Ravi Kiran, chief executive officer of the South Asia operations of Starcom Mediavest Group, a media buying and planning agency, says that advertisers now realize their audiences consist of individuals with distinct tastes. “Now it’s more about you, and your liking photography, trekking, animals, and eating out,” he says.
In some ways, Raina’s advertising model is an extension of the traditional one—advertisements are placed where they are likely to be seen most: publications, channels, billboards.
Some advertisers and advertising professionals are approaching the problem differently. Rather than trying to find the ideal alternative medium, they are hoping to cut through the clutter by, surprisingly enough, fitting in.
Not too long ago, people watching a popular soap opera on Star Plus were surprised to notice that everytime the phone rang in the show, the ring tone was the popular theme that has always been used by Idea Cellular, a mobile telephony company. Sai Nagesh, executive vice-president, Insight, an arm of Lintas, is part of the team that devised the concept for Idea. “It was about touching lives without being intrusive,” Nagesh says. “Our cost analysis showed it worked very well.”
“It’s not like we changed our script to fit in the telephone calls,” says a spokesperson for STAR India Pvt Ltd, of which Star Plus is a part. Since then, he adds, “companies have come up with product placement ideas but you have to see if they are worth it.” He says the element of surprise is becoming very important to advertisers who now work on disguising their messages so that people don’t ignore them.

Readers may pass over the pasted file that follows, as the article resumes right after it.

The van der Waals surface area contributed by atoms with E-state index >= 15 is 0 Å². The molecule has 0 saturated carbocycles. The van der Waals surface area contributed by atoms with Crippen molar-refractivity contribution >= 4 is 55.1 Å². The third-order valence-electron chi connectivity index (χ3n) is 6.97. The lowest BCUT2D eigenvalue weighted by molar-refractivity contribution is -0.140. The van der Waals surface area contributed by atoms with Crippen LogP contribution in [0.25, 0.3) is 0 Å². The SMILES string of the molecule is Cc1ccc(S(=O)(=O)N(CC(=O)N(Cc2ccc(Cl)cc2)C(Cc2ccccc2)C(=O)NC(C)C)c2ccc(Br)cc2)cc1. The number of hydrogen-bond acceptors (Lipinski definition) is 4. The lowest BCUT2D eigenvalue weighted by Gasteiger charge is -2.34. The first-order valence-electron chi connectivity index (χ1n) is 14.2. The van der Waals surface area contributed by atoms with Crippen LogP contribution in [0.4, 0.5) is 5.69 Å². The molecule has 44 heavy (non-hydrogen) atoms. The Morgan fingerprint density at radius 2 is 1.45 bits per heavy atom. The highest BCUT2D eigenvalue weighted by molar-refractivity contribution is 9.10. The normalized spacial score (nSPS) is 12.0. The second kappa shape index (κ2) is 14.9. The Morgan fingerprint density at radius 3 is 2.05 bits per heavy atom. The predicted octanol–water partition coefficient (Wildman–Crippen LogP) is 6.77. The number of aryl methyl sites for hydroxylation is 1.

Last year, when car maker Maruti Udyog was about to launch Swift, it approached 18-20 television channels and asked their inhouse production teams to create ads saying the car was coming soon. “It was to prevent people from avoiding ads,” says Premjeet Sodhi, the head of Intellect, a division of Lintas that managed the project for Maruti. “The thinking was that if we could fuse it with the rest of the channel people wouldn’t avoid the advertisement.”
Audiences will likely see a lot more of that, just as they will see more attempts such as Raina’s. Only, advertisers have to follow their audience into malls, salons, restaurants and multiplexes without being preceived as being intrusive. Raina himself says he doesn’t know exactly how much people will accept.
Partha Sinha, the chief strategy officer for Publicis India, says the underlying problem is that advertisers and companies are yet to understand how much things have changed. “We still rely on the concepts of ‘brand loyalty’ and ‘single-minded proposition If anything can be put in a nutshell, it probably belongs there,” he says, referring to the tendency to over simplify things.
YassirPitalwala contributed to this story.